“Aptly distributed in ‘A Westbound Sun’ are poems that show us over and over again how a loving family, deep friendships and perseverance conspire to overcome the darkest forces in our lives,” writes author Robert Bernard Hass in the front. “As evidenced by Jim’s life and book, he continued to probe his imagination and remind us that ultimately the last and greatest theme is love, and for that I am very grateful. “
Originally from Waterloo, Iowa, Hurley lived in Los Angeles for over 50 years before moving to Rancho Santa Fe about 10 years ago. After graduating from Loras College and serving in the US Navy as a journalist, he launched a distinguished career in corporate communications. As an executive and consultant, he handled public affairs, investor relations, crisis management and corporate governance. He has also produced documentary films.
Hurley has always written but has turned from literature to business writing for many years. About three years ago he decided he was “out of the way” and that his writing heart needed to keep writing this book and doing it all.
“This book is entirely Robert Frost’s fault,” remarked Hurley.
Hurley met the poet, his favorite and longtime mentor, in 1959 at the University of Iowa Writers’ Workshop. “I was a burry, a poet in the making. He was clearly one, ”he writes in the poem The offered hand. “I caught an old desire in those color blind eyes to find an ideal rhyme containing God and the science born alike.”
In 2019, 60 years after sitting shoulder to shoulder, Hurley finally began working on his memoir on the reunion. He wrote, rewrote, and rewrote his moment-capturing essay again and ultimately had it published in the Robert Frost Society’s annual peer-reviewed journal, the Robert Frost Review.
Hass, the executive director of the Society, became a friend and literary companion, writing the front of his book.
Upon learning more, Hurley was alarmed to discover that the Society had not maintained a permanent home since 1978.
Through his expertise and relationships with business and civic leaders in San Diego, he helped create a new home for the Society at the downtown Central Library. Opened in 2020, it is a center for research and study of Frost’s work and the collections of his rare books and letters.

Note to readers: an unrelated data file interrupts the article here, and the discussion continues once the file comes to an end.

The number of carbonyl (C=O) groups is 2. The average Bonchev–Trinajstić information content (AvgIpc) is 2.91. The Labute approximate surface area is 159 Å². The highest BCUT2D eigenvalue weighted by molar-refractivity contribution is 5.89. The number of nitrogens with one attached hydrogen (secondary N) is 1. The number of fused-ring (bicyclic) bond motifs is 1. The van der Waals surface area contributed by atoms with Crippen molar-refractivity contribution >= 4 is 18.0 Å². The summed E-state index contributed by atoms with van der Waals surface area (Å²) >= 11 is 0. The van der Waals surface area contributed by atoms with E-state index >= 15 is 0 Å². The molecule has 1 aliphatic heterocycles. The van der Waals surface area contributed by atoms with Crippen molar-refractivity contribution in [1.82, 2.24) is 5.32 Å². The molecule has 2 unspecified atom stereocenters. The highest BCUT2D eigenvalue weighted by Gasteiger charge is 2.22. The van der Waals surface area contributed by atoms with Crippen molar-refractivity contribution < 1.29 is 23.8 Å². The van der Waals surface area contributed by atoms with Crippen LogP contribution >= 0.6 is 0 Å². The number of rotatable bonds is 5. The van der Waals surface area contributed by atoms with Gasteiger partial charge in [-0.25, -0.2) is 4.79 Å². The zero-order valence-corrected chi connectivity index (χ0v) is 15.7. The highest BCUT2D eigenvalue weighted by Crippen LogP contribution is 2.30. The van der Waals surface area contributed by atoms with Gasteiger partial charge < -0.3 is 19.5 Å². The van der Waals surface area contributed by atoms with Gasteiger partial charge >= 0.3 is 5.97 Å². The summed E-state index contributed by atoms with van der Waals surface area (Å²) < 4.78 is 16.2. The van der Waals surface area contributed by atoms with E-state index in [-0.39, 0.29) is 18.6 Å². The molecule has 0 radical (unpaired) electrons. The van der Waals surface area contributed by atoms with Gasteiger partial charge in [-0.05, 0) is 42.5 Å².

A condensed version of the 1959 encounter “A Personal Rebuke from Robert Frost” appears in “A Westbound Sun”. Almost an anthology, the book includes a few older writings but the majority, 28 poems, which he has written over the past two and a half years.
The volume even surprised itself, but seemed to find inspiration on a daily basis – in the poem Illusion, he writes that he was awakened to write by the rhythm of the clicking of his spoon in an empty coffee mug at the breakfast table.
He aimed to write every day, usually starting around 10:30 a.m. and sometimes writing until late at night, printing parts for editing and reworking by hand.
The book includes short stories like the moving “The Broken Day of Bernie McCarville,” a retelling of a true story of his maternal grandparents in 1915, and vignettes of six public figures he met throughout. about his career and what he learned from meeting them – from mentor poet James Hearst to Louis Armstrong to Ernie Banks to the Chicago Cubs.
“Over time, I have discovered that the only thing to fear about being close to accomplished people is the fear of becoming accomplished myself,” he wrote.
The poems transport the reader to places of Hurley’s past, in nature, and to memories of friends and family. Of his wife Jennifer, an impressionist painter, he writes: “If you had never chosen me, I would never have seen the shade of his burnt or phthalo blue. Renoir said that emotion is the signal: I owe it to you to become fully me.
The pages contain revealing and personal poems, including a poem he wrote on his mother’s deathbed, a tribute to her and her eight siblings which he read as the eulogy during his funeral.
The title of the book “A Westbound Sun” is a reference to age and serenity, Hurley said.
“I have often thought that sunset was a more contemplative time than any other time of day,” said Hurley. “It also speaks of a feeling of mortality, not in a sad but joyful sense.
“As I got older, I learned that what you seek is looking for you,” he mused. “It’s a timeless feeling to be in a sense of balance.”
This fall, Hurley plans to do his book tour on his way back to his Midwestern roots. It also has several events planned locally:
August 14: Reading and Q&A at the San Diego Central Library with Robert Bernard Hass, author, critic and executive director of the Robert Frost Society.
August 15: Book signing at Warwick’s in La Jolla from noon to 2 p.m.
August 18: Reading at Soul of Yoga Encinitas, 7 to 8 p.m. Owner Ryan Stanley will host and combine traditional yoga sounds (chimes, bells, drums, bowls) with readings of his poems. The studio is located at 162 S. Santa Fe Rd., Suite A70 in Encinitas.
ONA ROCKY outcrop overlooking a Norwegian fjord, she created a wall of aluminum foil, making each of their slightly curved shapes distinct. At the open-air sculpture park of the Inhotim Museum in southern Brazil, she built a magical maze lined with replicas of vegetation. In Baja California, she fashioned a delicate sculptural monument that sits at the bottom of the ocean, 14 meters below the surface. The fish swim in and out of the lettering she carved through the reinforced concrete. The only way to see the work, a tribute to marine preservation, is to go scuba diving.